While education topics are increasingly receiving a behavioral treatment in the literature (due in part to the ability to fashion experiments in classrooms and, potentially, due to the less politically contentious nature of education), the current state of the economics of crime is still deeply entrenched in Beckerian ideas of deterrence–criminals make cost-benefit calculations in their minds and then use these to inform decisions. This type of reasoning (which is not incorrect, as much as it is lacking in dimensions of the human experience) over the past decades has lead to piles and piles of papers trying to separate out the impact of sentence enhancements (seen around the time of the 1990’s crime decline) into an incapacitation effect (people are off the street in prison and thus incapable of committing crimes) and a deterrence effect (people are scared off of committing crimes because of the greater cost). What with our improved notions of behavioral mechanisms and the current well-deserved focus on incarceration levels, policies from the 1990’s (specifically, the 1994 crime bill), and interactions between police and disadvantaged communities, there is no doubt that further studies of the social interactions in crime networks (see the classic Glaeser 1996 paper) as well as environmental factors (think Reyes’ work on lead exposure) are warranted to better inform policy as well as our core human understanding of how peoples’ lives diverge so starkly. Illusions of choice are powerful (as well as enticing to those at the helm of the ship) and are accordingly worth a hefty dose of skepticism from the community at large. (There are many more ideas to develop and papers to cite in these paragraphs, but I’ll let this marinate as it is for the moment.)

On herd behavior in particular: I have no qualms in asserting that I have benefited immensely from herding behaviors that harm others who simply gained consciousness in a different social/economic environment. The same strains of herd behavior, which pulses through networks (those of academics, and those of drug traffickers alike), lead to disparate outcomes based on the starting point and environment in which they occur.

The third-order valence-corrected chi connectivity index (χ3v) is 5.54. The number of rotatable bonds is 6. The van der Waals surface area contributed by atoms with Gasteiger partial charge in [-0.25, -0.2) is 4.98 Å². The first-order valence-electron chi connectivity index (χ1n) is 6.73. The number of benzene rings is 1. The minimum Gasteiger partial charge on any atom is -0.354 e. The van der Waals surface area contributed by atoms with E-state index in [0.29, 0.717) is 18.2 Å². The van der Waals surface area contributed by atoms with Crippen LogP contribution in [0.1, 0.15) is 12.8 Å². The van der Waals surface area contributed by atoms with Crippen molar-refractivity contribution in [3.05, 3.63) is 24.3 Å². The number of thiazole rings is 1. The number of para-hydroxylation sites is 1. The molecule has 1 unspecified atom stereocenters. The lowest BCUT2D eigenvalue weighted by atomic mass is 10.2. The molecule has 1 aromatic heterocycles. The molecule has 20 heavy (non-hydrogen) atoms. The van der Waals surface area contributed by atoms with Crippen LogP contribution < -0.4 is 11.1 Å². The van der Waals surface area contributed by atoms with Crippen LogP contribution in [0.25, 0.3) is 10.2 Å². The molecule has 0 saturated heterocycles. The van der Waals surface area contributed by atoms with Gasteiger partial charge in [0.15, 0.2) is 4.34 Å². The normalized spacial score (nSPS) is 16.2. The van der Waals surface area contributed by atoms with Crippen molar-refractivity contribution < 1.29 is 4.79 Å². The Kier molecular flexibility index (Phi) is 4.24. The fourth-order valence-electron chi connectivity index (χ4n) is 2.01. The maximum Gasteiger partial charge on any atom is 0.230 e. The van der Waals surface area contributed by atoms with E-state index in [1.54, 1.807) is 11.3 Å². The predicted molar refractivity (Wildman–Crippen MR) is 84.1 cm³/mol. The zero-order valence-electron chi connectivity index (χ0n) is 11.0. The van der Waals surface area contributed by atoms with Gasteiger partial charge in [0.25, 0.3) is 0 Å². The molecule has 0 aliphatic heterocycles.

Beyond behavior and crime, some other developing research interests on my eventual topic wishlist include:

Part IIIb: Things are about to get meta

On a somewhat meta note, I feel strongly about making economics research and, more generally, research that is data-driven replicable and accessible to the public. I believe that open sourcing datasets and code for projects not only facilitates how different projects can build off of one another but also encourages a more diverse group of individuals to explore quantitative methods.[12] By making work publicly accessible, researchers can challenge themselves to defend their ideas and assertions to any interested individuals, rather than limiting themselves to discussion in academic bubbles. I strongly believe that this renders research dynamics fundamentally more efficient, as public-facing projects allow for a faster and smoother exchange of ideas, which can lead to superior projects in the long-run. This sort of openness on the part of researchers often allows for great collaborations—my wonderful friend/public speaking inspiration Sarah Michael Levine and I originally bonded via Twitter (!) and then ended up writing a paper together on the shortcomings of mainstream data science when applied to social good projects (which we got to present at the Bloomberg Data for Good Exchange 2015). In my personal experience, making work and ideas available to a larger audience has led to a number of incredible opportunities to work with talented people on a range of captivating questions that engage the public and illustrate the fundamental creativity that is inherent to but often ignored in quantitative work.